A Corpus Processor - A Linguistic Development Environment -  A Linguistic Engine for developing Natural Language Processing software Applications.

photo max

Max Silberztein

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I wish to express many thanks to my colleagues and students and all NooJ users who have contributed to help enhance INTEX, and now NooJ, with their patience, criticisms, creative ideas and ambitious expectations.

1985-1989: I did my PhD at the LADL laboratory of the Université Paris 7 (Prof. Maurice Gross). I used the linguistic data collected at the LADL to co-design with Blandine Courtois the first system of electronic dictionaries, i.e. that can be used by automatic sofware to perform linguistic analyses: the DELA. I constructed the first full-coverage dictionary of multiword units for French: the DELAC. I developed the first automatic Lexical Parser for Natural Languages, that can recognize and represent all elements of Natural Languages' vocabularies: intra-word units, simple words, multiword units as well as discontiguous expressions, and all the corresponding potential ambiguities.

1990-1991: I worked at the Institute for the Learning Sciences at Nortwestern University (Prof. R. Schank) and conceived a platform to represent scenarii and goals in a Deterministic A.I. system (no stochastic, statistical, neural network, nor Machine Learning approaches). The platform included a Natural Language Parser; for example in a "Buy a baguette in Paris" scenario, the student would have to type in sentences in French, then the computer would answer with a video clip, guiding the student until they leave the bakery with a "baguette pas trop cuite coupée en deux" and their correct change (and be polite!).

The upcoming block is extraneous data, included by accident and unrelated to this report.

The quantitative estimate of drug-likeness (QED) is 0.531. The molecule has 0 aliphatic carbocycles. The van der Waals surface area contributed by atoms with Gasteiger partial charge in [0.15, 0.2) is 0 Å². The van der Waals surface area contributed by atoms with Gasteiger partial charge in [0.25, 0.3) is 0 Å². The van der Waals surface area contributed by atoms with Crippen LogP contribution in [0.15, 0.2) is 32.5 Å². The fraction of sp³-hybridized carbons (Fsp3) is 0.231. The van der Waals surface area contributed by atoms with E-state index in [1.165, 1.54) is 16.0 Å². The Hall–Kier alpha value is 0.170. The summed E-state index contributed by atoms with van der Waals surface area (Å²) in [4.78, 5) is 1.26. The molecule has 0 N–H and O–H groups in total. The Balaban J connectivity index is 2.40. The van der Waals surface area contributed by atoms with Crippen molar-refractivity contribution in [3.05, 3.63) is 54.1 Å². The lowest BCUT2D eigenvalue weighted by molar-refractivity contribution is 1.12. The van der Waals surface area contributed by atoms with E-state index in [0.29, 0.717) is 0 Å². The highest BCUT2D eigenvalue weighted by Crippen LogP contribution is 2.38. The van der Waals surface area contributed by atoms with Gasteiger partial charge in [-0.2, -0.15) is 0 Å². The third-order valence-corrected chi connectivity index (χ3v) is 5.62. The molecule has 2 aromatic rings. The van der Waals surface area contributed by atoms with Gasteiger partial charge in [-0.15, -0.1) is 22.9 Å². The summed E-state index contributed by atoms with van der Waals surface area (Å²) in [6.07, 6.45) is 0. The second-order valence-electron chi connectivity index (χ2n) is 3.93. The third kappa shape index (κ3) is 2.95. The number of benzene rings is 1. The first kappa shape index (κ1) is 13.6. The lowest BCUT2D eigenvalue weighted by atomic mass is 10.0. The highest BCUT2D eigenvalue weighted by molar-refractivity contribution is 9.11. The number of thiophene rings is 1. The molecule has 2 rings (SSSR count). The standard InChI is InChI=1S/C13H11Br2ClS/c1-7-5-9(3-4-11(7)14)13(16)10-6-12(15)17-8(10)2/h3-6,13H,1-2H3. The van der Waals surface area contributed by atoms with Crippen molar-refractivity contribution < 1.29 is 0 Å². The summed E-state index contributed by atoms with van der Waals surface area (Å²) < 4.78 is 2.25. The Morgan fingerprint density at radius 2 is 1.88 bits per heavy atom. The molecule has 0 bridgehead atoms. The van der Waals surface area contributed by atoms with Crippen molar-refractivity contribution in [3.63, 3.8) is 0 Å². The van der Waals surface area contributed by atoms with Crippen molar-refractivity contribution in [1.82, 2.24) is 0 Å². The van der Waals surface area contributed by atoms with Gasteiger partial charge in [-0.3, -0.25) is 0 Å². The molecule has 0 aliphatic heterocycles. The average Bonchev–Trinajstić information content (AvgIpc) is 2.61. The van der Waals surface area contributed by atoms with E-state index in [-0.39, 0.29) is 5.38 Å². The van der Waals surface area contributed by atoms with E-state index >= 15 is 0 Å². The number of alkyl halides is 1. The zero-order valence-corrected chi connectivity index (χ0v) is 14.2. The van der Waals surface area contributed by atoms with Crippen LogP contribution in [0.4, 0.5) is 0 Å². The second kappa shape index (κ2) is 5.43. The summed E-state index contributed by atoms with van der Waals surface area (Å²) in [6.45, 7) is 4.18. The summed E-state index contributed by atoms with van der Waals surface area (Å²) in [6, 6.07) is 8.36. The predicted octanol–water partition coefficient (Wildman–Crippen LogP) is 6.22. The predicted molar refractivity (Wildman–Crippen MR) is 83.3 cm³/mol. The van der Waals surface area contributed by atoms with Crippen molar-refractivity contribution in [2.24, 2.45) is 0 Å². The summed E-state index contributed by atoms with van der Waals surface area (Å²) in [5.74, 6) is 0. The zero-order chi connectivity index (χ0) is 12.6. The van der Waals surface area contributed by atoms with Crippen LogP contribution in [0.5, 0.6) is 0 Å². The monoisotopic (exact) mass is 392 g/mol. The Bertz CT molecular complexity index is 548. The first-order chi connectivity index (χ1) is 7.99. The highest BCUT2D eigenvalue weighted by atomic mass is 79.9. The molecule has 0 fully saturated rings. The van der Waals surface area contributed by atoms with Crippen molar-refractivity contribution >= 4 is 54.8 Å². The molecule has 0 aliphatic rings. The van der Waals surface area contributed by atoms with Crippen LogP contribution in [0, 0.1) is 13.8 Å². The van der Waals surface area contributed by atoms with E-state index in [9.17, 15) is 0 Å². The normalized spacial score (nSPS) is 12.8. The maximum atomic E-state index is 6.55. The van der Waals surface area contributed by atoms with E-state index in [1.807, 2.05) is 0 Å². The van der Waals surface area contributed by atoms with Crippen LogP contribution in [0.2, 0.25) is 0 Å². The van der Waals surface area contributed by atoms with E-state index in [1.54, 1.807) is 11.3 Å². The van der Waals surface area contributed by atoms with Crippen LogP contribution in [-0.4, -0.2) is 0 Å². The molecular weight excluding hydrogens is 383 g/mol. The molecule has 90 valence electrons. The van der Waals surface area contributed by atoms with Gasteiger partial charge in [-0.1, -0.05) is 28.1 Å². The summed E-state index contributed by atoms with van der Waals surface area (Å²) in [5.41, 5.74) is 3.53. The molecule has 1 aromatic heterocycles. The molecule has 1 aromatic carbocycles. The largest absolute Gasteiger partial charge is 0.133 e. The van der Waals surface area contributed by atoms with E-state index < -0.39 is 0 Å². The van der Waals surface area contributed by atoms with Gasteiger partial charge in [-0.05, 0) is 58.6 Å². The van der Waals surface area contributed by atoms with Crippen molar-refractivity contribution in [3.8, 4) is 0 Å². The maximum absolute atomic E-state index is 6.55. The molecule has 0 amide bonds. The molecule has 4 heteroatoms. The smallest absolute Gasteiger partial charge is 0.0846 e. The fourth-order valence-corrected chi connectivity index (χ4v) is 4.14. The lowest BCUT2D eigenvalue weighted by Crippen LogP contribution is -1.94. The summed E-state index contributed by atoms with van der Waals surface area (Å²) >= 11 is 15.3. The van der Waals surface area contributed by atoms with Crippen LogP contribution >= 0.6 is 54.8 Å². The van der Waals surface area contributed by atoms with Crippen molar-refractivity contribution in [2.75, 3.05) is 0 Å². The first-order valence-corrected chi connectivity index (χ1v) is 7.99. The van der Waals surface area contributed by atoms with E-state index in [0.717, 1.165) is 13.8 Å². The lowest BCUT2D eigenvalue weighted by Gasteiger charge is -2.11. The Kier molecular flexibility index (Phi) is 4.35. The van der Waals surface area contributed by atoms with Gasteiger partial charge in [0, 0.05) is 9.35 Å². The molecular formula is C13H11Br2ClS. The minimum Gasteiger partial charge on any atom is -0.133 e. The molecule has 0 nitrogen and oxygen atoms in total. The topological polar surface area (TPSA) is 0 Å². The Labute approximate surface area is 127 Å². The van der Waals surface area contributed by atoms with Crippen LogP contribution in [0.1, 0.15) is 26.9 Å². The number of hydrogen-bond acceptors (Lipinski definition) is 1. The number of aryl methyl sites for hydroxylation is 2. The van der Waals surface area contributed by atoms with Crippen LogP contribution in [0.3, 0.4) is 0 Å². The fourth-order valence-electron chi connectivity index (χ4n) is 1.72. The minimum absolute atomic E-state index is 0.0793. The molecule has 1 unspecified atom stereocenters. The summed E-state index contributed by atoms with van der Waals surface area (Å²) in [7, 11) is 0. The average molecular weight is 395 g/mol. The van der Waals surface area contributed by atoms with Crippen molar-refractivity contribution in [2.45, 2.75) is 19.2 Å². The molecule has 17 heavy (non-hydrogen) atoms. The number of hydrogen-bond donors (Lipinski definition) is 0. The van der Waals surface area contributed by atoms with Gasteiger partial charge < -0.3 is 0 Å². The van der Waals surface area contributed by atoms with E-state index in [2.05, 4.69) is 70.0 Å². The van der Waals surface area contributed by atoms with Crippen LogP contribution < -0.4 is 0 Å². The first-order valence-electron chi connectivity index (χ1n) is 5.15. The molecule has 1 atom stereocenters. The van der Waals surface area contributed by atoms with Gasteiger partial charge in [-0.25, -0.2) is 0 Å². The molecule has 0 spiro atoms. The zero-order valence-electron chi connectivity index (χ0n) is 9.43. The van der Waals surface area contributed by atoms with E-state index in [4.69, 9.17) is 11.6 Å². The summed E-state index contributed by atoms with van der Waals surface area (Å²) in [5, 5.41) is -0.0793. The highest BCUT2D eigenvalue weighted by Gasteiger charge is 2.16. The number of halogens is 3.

1991-2002: I developed INTEX as a platform to formalize the linguistic resources developed at the LADL and to process them in order to perform automatic linguistic analyses of texts. By imposing a common methodology and format for representing lexical, morphological and syntactic information, INTEX was instrumental in the creation of the RELEX network of laboratories who formalized the lexicons and morphology for over 10 languages.

1999-2002: invited by the IBM Watson Research Center (NY), I developed a Finite-State Transducer Toolbox used by IBM's LanguageWare Middleware offer.

2002-: I have been working on NooJ.

2013: I participated in the European CESAR Metanet program, which constructed an open-source Java version of NooJ associated with linguistic resources for nine European languages.

2020-: I am working on the ATISHS software, which offers the tools needed by researchers in the Humanities and the Social Sciences to consruct and analyze their own corpora. As opposed to the tools currently available in the Digital Humanities, ATISHS uses carefully handcrafted linguistic resources to process meaningful linguistic units, rather than graphical wordforms.